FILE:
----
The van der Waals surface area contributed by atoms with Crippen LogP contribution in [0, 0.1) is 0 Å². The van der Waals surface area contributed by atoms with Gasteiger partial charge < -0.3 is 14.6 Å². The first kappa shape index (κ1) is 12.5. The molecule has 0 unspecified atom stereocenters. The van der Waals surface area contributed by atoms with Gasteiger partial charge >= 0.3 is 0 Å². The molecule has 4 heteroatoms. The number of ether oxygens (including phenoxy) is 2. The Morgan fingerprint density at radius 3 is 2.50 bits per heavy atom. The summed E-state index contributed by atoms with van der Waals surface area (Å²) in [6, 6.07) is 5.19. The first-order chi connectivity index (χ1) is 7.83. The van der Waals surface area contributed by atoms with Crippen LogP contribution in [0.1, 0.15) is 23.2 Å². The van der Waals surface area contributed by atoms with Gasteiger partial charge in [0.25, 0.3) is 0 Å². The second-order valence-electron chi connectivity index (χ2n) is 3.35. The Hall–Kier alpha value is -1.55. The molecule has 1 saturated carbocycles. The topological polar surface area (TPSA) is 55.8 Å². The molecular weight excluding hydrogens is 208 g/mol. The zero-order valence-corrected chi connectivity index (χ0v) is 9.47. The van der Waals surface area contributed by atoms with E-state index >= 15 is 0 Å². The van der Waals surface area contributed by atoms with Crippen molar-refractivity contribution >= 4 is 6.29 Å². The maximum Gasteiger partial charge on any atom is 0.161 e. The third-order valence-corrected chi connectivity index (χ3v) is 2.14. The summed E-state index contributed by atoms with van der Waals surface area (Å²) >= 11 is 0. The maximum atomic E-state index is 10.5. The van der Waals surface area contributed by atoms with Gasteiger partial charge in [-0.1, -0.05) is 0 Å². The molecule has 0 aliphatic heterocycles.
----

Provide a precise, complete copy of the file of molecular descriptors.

The van der Waals surface area contributed by atoms with Crippen LogP contribution in [0, 0.1) is 0 Å². The van der Waals surface area contributed by atoms with Gasteiger partial charge < -0.3 is 14.6 Å². The first kappa shape index (κ1) is 12.5. The molecule has 0 unspecified atom stereocenters. The van der Waals surface area contributed by atoms with Gasteiger partial charge >= 0.3 is 0 Å². The molecule has 4 heteroatoms. The number of ether oxygens (including phenoxy) is 2. The Morgan fingerprint density at radius 3 is 2.50 bits per heavy atom. The summed E-state index contributed by atoms with van der Waals surface area (Å²) in [6, 6.07) is 5.19. The first-order chi connectivity index (χ1) is 7.83. The van der Waals surface area contributed by atoms with Crippen LogP contribution in [0.1, 0.15) is 23.2 Å². The van der Waals surface area contributed by atoms with Gasteiger partial charge in [0.25, 0.3) is 0 Å². The second-order valence-electron chi connectivity index (χ2n) is 3.35. The Hall–Kier alpha value is -1.55. The molecule has 1 saturated carbocycles. The topological polar surface area (TPSA) is 55.8 Å². The molecular weight excluding hydrogens is 208 g/mol. The zero-order valence-corrected chi connectivity index (χ0v) is 9.47. The van der Waals surface area contributed by atoms with E-state index >= 15 is 0 Å². The van der Waals surface area contributed by atoms with Crippen molar-refractivity contribution >= 4 is 6.29 Å². The maximum Gasteiger partial charge on any atom is 0.161 e. The third-order valence-corrected chi connectivity index (χ3v) is 2.14. The summed E-state index contributed by atoms with van der Waals surface area (Å²) >= 11 is 0. The maximum atomic E-state index is 10.5. The van der Waals surface area contributed by atoms with Gasteiger partial charge in [-0.1, -0.05) is 0 Å². The molecule has 0 aliphatic heterocycles.